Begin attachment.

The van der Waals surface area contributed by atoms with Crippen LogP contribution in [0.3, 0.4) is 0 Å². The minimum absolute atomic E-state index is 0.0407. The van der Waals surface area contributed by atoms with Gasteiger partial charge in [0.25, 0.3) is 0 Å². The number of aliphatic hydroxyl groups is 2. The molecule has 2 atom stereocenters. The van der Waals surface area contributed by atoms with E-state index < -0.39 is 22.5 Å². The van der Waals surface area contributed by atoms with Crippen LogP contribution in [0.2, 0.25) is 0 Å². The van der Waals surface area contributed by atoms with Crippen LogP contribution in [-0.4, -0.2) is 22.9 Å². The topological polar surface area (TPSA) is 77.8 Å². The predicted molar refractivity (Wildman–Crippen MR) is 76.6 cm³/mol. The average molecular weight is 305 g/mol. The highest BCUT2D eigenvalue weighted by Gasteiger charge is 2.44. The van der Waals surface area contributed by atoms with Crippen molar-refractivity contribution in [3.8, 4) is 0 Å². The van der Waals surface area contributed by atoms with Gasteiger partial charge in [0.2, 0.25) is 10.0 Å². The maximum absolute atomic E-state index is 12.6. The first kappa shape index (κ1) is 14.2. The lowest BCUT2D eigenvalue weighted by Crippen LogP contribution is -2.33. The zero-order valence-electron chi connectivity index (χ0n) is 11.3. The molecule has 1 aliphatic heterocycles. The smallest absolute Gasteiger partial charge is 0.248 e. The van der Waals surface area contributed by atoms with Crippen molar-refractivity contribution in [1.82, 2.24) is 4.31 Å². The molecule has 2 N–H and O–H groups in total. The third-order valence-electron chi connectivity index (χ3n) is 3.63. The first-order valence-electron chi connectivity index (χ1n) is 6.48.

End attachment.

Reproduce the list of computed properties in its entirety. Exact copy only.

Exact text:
The van der Waals surface area contributed by atoms with Crippen LogP contribution in [0.3, 0.4) is 0 Å². The minimum absolute atomic E-state index is 0.0407. The van der Waals surface area contributed by atoms with Gasteiger partial charge in [0.25, 0.3) is 0 Å². The number of aliphatic hydroxyl groups is 2. The molecule has 2 atom stereocenters. The van der Waals surface area contributed by atoms with E-state index < -0.39 is 22.5 Å². The van der Waals surface area contributed by atoms with Crippen LogP contribution in [0.2, 0.25) is 0 Å². The van der Waals surface area contributed by atoms with Crippen LogP contribution in [-0.4, -0.2) is 22.9 Å². The topological polar surface area (TPSA) is 77.8 Å². The predicted molar refractivity (Wildman–Crippen MR) is 76.6 cm³/mol. The average molecular weight is 305 g/mol. The highest BCUT2D eigenvalue weighted by Gasteiger charge is 2.44. The van der Waals surface area contributed by atoms with Crippen molar-refractivity contribution in [3.8, 4) is 0 Å². The van der Waals surface area contributed by atoms with Gasteiger partial charge in [0.2, 0.25) is 10.0 Å². The maximum absolute atomic E-state index is 12.6. The first kappa shape index (κ1) is 14.2. The lowest BCUT2D eigenvalue weighted by Crippen LogP contribution is -2.33. The zero-order valence-electron chi connectivity index (χ0n) is 11.3. The molecule has 1 aliphatic heterocycles. The smallest absolute Gasteiger partial charge is 0.248 e. The van der Waals surface area contributed by atoms with Crippen molar-refractivity contribution in [1.82, 2.24) is 4.31 Å². The molecule has 2 N–H and O–H groups in total. The third-order valence-electron chi connectivity index (χ3n) is 3.63. The first-order valence-electron chi connectivity index (χ1n) is 6.48.